Tihota is far from all that and, yet, for more moments than I care to admit, I considered buying a full bottle. I won’t, simply because I can’t mentally justify it to myself, but, dammit, the fragrance calls my name like one of the sirens in The Odyssey. I don’t quite know what has happened to me. I don’t like gourmands or sheer scents; the thought of spending $200 on mere vanilla (!!) in a small 50 ml bottle is madness; and, yet, I’ve considered it nonetheless. I think that says something about Tihota.
There are numerous reviews for Tihota across the blogosphere, and I don’t recall reading a single negative one. On Fragrantica, the vast majority of comments are positive, though people frequently struggle over Tihota’s price. On Luckyscent, the positive reviews exceed all others by a landslide; there are 48 Five Star Reviews, followed by 7 Four Star ones, 11 Three Star ones, and so on. That’s a huge gap, and it’s worth noting that most of the middling reviews seem to be driven primarily by the price. It’s quite understandable. People expected a lot when a mere vanilla costs $200.
People are a bit more critical on MakeupAlley, but not by much. One woman wrote, “Whenever I take a whiff of this, it’s like I can hear angels singing.” As with everywhere, Tihota’s price is always the main problem, and usually not the actual nature of the vanilla or how the perfume smells. There are a few, rare exceptions, but they are a tiny minority.
What I was happy to see on Fragrantica was that a lot of commentators thought Tihota had great longevity and big sillage, saying things like “it LASTS and lasts,” so you may fare much better than I did with my wonky skin. And, like me, a number of people appreciated Tihota more with each wearing; even those who were “initially disappointed” by the scent and didn’t find it to blow their world suddenly changed their mind after giving it a few tries. One such woman ended up calling Tihota “radiant,” adding “It’s like a comfy blanket and the best of dreams. It’s a loving hug. It’s bottled joy.”
As a side note, I’ve seen a number of fragrances mentioned as “dupes” for Tihota, though almost everyone agrees that they don’t have the same quality. The name that comes up repeatedly on Fragrantica is Victoria’s Secret Vanilla Lace. It’s a fragrance mist (so not an actual eau de parfum) that apparently costs $14 and is allegedly “identical,” though some people are honest enough to admit that it smells synthetic in nature. On MakeupAlley, the reference is to Lignes St. Barth, and I think it’s their Vanille West Indies perfume that is being discussed. A handful of people also mention Lavanila‘s Pure Vanille which apparently costs about $65.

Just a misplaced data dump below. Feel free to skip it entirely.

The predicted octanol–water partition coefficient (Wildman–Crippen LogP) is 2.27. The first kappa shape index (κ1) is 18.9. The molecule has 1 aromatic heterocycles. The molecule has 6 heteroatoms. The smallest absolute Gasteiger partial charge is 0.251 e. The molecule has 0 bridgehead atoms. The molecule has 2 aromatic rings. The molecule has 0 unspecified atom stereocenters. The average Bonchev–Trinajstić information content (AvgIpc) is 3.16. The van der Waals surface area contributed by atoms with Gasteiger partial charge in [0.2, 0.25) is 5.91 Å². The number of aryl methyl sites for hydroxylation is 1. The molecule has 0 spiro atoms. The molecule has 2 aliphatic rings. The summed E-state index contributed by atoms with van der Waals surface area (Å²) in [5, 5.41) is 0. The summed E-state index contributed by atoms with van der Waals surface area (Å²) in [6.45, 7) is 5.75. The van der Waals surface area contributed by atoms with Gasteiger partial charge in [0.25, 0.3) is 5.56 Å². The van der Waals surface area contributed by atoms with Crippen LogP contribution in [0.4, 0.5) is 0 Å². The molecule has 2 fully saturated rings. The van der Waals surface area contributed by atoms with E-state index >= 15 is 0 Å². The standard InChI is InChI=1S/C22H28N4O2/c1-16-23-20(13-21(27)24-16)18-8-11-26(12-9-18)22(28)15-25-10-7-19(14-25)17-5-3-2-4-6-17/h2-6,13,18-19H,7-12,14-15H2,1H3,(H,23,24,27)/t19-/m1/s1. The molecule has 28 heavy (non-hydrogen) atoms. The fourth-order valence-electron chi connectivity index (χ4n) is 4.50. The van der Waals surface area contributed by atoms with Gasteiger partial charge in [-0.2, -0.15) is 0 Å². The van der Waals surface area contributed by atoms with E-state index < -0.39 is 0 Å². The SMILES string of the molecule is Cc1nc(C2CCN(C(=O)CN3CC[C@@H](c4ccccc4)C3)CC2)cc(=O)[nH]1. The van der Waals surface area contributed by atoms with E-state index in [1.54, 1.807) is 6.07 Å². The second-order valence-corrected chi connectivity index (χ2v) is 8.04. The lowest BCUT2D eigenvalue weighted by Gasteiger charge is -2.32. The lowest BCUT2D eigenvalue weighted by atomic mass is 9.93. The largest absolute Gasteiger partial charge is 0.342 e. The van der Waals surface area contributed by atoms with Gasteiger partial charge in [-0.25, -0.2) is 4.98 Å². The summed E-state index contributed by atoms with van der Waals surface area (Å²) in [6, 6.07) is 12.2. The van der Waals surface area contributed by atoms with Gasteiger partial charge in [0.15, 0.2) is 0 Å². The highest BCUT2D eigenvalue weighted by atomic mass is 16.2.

I haven’t tried any of these, so I can’t comment. All I can say is that I didn’t think Tihota smelt cheap, synthetic, plastic-y, cloying, or sharp. Those are things that have been a problem for me even with some expensive niche vanillas, so I wouldn’t hold my breath that a $14 “mist” from Victoria’s Secret would be any different. You get what you pay for. As for Lignes St. Barth’s Vanille West Indies, it costs $165 on Beautyhabit for a similar 50 ml size, so you’re not saving all that much less. Plus, I’ve read that it has a profound caramel note, along with much more of a floral bent. It doesn’t sounds particularly close to Tihota to me.
In short, if you’ve been looking for the perfect vanilla fragrance and haven’t tried Tihota yet, I strongly recommend getting a sample. If you have sweetness issues of your own, keep in mind that I experienced fluctuating levels during the first 90-minutes, and that it gets much better afterwards, so you may want to be patient. I would also suggest trying Tihota a few times. A number of people have said that their initial ambivalence or disappointment turned into love after several wearings, and I myself found that Tihota became more appealing each time. I have no solution as to the problem of the price, though. You’re on your own there. If you discover a magical Tihota-dispensing tree, let me know. I would gladly wear Tihota myself, but I’m a long way away from spending $200 on vanilla.
Cost & Availability: Tihota is an eau de parfum that only comes in a 50 ml bottle, and costs $200 or €160. In the U.S.: Tihota is exclusive to Luckyscent. Outside the U.S.: In Canada, you can find Tihota at The Perfume Shoppe. In Europe, Tihota is available directly from Indult, but I don’t know if they ship worldwide. Tihota is also available from Germany’s First in Fragrance, Paris’ Jovoy, and Italy’s Sacro Cuore. In Russia, I think it’s sold at Ry7. Samples: Several of the sites listed above sell samples. I got mine from Surrender to Chance where prices start at $5.99 for a 1/2 ml vial.